It is best to use /bin/sh as the programming language. Because all the work is already done most elegantly and naturally by command-line utilities, you need only to invoke them with the appropriate switches and generate simple HTML code a la google.com.

The first task is to segregate the images into different directories, depending on the dimensions and orientation of each image. This is easily done with the following block of code:


# script to segregate images based on dimensions

for image in *jpg
dimension=`identify -format "%wx%h" $image`
# we don't want mkdir shouting at us for 
# directories that exist!
mkdir $dimension 2>/dev/null 
mv $image $dimension

Now we have all images of identical dimensions, neatly arranged in separate directories. Let's proceed to generating the thumbnails for each of them. This script generates the thumbnails:


# script to segregate images based on dimensions

# this is where we have all the thumbnails for each of the
# images classified by dimensions above
mkdir thumb
for dir in `ls -F |grep / | grep ^[0-9] `
 mkdir thumb/$dir 2>/dev/null
 cd $dir
 width=`echo $dir | cut -dx -f1`
 height=` echo $dir | cut -dx -f2 | cut -d/ -f1 ` 
 for image in *
   convert -size ${width}x${height} $image  -resize 20% \
 cd ..

With ImageMagick, you have several nice features available for decorating thumbnails, and they look impressive.

1) Thumbnail with thickness and shadow:

$ convert rose.jpg -matte \
    \( +clone -fx DarkSlateGrey -repage +0+1 \) \
    \( +clone -repage +1+2 \) \
    \( +clone -repage +1+3 \) \
    \( +clone -repage +2+4 \) \
    \( +clone -repage +2+5 \) \
    \( +clone -repage +3+6 \) \
  -background none -compose DstOver -mosaic rose-thickness.jpg

2) A raised button effect:

$ convert -raise 8x8 rose.jpg rose-raised.jpg

3) Adding a frame to the thumbnail:

$convert -mattecolor peru -frame 9x9+3+3 rose.jpg rose-frame.jpg

Figure 1. Image with Frame

Next, let's look at some interesting ways to annotate images with ImageMagick:

1) Text on the bottom-left corner with a vertical orientation:

$ convert rose.jpg -font helvetica -fill white \
  -pointsize 20 -gravity southwest -annotate \
  270x270+15+0 'Nice pink rose' rose-text.jpg

Figure 2. Image with Text

2) Text on a frame:

$ montage -geometry +0+0 -background white -fill \
  brown -label 'Nice pink rose' rose.jpg rose-text.jpg

Note that you can give any color to the -background and -fill switches. To find which colors are supported by ImageMagick, type:

$ convert -list color

3) You also can watermark, like this:

$ convert rose.jpg -font helvetica -pointsize 20 -draw \
    "gravity south  \
      fill black text 0,12 'Nice pink rose' \
      fill white text 1,11 'Nice pink rose' " rose-text.jpg

Figure 3. Image with Watermarking

4) Label the image on the top like this:

$ convert rose.jpg -gravity North -background green \
  -splice 0x18 -draw "text 0,0 'Nice \
  pink rose' " rose-top.jpg

You can create a video from the images using mencoder or FFmpeg. But before that, let's first create the horizontal and vertical mirror images of the snaps. It will be interesting to combine the images with the mirrors while playing the video:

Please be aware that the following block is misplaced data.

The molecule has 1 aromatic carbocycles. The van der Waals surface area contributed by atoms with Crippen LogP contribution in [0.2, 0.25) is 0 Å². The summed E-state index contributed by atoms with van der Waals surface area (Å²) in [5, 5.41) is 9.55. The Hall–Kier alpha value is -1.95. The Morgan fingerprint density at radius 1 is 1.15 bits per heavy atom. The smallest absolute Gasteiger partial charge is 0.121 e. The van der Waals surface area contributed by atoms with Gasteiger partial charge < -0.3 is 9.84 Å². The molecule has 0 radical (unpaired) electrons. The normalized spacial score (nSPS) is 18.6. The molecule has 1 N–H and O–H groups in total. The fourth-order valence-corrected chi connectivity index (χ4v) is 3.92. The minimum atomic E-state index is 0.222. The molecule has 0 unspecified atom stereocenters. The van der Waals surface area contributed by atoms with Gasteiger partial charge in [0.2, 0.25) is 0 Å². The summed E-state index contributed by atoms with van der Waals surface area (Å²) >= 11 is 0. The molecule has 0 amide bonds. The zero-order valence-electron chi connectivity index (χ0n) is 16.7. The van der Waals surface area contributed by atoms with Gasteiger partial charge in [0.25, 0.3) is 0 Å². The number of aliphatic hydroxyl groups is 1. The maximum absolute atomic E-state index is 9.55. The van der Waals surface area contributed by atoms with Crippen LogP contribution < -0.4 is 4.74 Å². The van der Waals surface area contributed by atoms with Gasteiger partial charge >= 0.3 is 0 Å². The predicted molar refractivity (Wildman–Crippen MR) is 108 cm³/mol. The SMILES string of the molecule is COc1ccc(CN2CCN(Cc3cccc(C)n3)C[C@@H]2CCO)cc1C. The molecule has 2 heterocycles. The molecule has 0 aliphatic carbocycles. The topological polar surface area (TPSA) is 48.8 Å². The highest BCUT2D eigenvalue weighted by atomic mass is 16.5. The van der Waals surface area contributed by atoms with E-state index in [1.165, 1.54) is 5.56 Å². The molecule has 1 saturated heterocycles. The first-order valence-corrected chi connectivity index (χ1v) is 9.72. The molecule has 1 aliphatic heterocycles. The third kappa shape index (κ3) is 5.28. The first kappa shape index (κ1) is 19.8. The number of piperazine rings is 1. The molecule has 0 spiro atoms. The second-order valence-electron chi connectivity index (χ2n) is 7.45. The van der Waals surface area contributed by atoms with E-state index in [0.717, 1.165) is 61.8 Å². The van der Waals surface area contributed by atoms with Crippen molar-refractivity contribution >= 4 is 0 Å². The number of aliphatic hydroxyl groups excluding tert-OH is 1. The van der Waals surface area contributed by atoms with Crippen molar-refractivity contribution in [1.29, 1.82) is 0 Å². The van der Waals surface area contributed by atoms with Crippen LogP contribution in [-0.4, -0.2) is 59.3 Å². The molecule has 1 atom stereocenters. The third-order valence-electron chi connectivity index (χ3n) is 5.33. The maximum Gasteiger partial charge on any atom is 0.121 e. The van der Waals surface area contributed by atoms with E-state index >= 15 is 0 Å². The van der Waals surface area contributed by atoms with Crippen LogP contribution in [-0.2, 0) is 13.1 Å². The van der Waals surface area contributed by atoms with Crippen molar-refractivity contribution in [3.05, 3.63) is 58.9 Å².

$convert rose.jpg -flip rose-flip.jpg
$convert rose.jpg -flop rose-flop.jpg

These two commands create the vertical and horizontal mirror images, respectively.

You can combine the mirrors with the original with the append switch to convert:

$convert rose.jpg rose-flip.jpg -append rose-vertical.jpg

Instead of -append, if you specify +append, it creates the images side by side, which is what we want to do with horizontal mirror images:

$convert rose.jpg rose-flop.jpg +append rose-horiz.jpg

You might consider using the -resize option or -scale option to convert all images to identical dimensions:

$ mencoder "mf://*.jp" -mf fps=0.5:type=jpg -o \
  image-video.avi -ovc lavc -lavcopts vcodec=mjpeg

This creates an image video with all the images displaying one after another at an interval of one image every two seconds (fps=0.5). But, bear in mind that all the images need to have identical dimensions, or this will not work.

Now, you can combine this with a nice audio file to create a video that is playable on a DVD:

$ lav2yuv +n image-video.avi | mpeg2enc -f 8 -o image-video.m2v
$ mplex -f 8 audio.ac3 image-video.m2v -o final-video.mpg

Now, simply copy the final-video.mpg into your DVD and you are done.

You can generate the black-and-white equivalents of a color image using this command:

$ xloadimage rose.jpg -dump jpeg,grayscale rose-bw.jpg

To create an image gallery application, you need to obtain the thumbnails, border style of images, audio file for the background music and the text for annotating each image. You also can give the user the opportunity to specify a particular annotation style.

Once you have these inputs, you can use the command-line ImageMagick tools to create a gallery and use a simple shell script to link them all together with HTML and produce a Web page.

Girish Venkatachalam is a cryptographer with nearly a decade of experience working on various modern UNIX systems. He has developed IPSec from scratch on the Nucleus OS for a router and worked with the guts of Apache, OpenSSL and SSH. He can be reached at girish1729@gmail.com.